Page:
Posts tagged ‘tunnel-vision’



by mdjb

October ’95, I think it was Friday the 13th, we had a cocktail party. Wanted to get both families together. Figured it would be a lark to invite Malachy, who was a personality. If he would come. Nora asked him to bring his brother Frank, a darker light, because she wanted the balance right.

They came and the party was a success. All evening long, Malachy regaled us with personal achievements. Frank quietly impressed with tales of overcoming hardships. He never mentioned he was writing a memoir, only that he was about to retire after many years of teaching.

At one point there was a toast to Nora’s mother, who had been hospitable when first Frank the lad, then later Malachy, had returned to America.

I joined in, though this was only a story to me, and I felt inadequate under Malachy’s gleam.

The next year, on publication of Frank’s book, saw a shift in their status. Suddenly, the quiet one was the star.

Nora and I went to every booksigning and reading within our range.

One evening, I’m sure it was before the Pulitzer, I had to work late. Nora went to Barnes & Noble and saved me a place. When I arrived, they had already closed off the public access. When Frank arrived, I was allowed with a couple of other latecomers to ride down in the elevator with him and his agent. I nodded but there was no sign of recognition. As we exited, someone led him to a table and handed him a glass of wine. I joined Nora and her young cousin Stephen in the seated crowd.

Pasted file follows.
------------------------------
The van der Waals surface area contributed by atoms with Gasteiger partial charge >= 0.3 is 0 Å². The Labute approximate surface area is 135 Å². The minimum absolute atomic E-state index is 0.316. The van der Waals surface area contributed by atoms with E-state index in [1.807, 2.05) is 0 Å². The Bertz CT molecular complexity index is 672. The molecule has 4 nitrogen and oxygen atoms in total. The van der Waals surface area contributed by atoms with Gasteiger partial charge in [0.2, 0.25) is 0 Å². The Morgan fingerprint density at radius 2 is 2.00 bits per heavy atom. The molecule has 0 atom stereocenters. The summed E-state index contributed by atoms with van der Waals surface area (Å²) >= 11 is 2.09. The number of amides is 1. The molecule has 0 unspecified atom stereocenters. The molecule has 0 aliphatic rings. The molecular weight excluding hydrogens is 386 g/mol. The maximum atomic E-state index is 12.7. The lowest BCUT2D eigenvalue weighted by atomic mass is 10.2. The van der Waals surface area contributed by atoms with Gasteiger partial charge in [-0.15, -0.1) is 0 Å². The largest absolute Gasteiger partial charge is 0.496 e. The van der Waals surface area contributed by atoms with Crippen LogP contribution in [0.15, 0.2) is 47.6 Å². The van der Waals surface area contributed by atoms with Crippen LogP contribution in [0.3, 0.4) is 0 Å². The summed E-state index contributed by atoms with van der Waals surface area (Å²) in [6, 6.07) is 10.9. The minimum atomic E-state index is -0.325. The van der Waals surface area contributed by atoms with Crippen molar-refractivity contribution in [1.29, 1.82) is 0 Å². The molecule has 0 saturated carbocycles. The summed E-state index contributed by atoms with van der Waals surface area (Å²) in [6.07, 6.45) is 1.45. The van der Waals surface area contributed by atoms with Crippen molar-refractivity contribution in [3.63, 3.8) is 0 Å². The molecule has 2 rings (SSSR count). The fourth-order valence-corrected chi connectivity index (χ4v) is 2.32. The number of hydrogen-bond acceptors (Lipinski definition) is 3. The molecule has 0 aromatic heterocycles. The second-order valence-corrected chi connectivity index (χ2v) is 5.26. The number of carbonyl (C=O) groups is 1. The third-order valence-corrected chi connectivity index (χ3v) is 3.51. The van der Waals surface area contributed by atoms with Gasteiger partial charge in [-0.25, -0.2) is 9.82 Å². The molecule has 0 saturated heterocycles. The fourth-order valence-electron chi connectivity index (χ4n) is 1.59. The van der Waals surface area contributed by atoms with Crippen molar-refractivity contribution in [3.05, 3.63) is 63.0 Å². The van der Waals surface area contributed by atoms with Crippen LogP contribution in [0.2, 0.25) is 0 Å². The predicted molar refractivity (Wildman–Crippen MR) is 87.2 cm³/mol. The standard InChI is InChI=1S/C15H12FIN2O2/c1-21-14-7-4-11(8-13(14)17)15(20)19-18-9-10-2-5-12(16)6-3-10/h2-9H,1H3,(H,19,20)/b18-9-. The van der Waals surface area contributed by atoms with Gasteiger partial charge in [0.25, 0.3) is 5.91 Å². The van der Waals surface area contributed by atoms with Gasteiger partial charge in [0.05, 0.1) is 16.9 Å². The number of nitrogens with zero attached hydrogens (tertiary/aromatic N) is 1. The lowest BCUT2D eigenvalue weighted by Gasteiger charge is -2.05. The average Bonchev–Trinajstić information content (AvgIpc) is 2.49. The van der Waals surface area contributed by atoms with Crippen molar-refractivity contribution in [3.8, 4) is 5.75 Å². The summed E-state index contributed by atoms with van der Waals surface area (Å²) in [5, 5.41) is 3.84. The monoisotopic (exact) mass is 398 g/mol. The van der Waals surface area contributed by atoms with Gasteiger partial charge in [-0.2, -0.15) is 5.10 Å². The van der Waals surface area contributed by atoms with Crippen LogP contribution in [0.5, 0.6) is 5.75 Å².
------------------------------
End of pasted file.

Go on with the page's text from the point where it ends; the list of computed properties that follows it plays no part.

After a sparkling reading, he signed many copies of his book. We straggled until there were only a few people left.

Nora placed a book in front of Frank and asked him to address it to Stephen. The agent spoke up. “Please, no personal requests. Only autographs at this time.” I looked around the room. There were only nine people still in attendance.

Nora said, “That was a wonderful reading, Frank. I wish you much success.”

He looked up and for a moment it seemed he had trouble connecting the words he had heard with their source.

Then he said, “Nora? Is it little Nora? Jaysus, don’t do that to me. You scared me half to death. A voice out of my past.”

“I’m sorry,” she said. I was holding her elbow and I could feel her tensing.

“How many years has it been?” Frank asked.

It was then that I realized he had crossed over. Twenty minutes earlier the room had been filled with close to two hundred people, and Frank had treated them to bits and pieces of his dark history, opening his soul as it were, and he hadn’t seen, I mean really seen, any of the faces in front of him.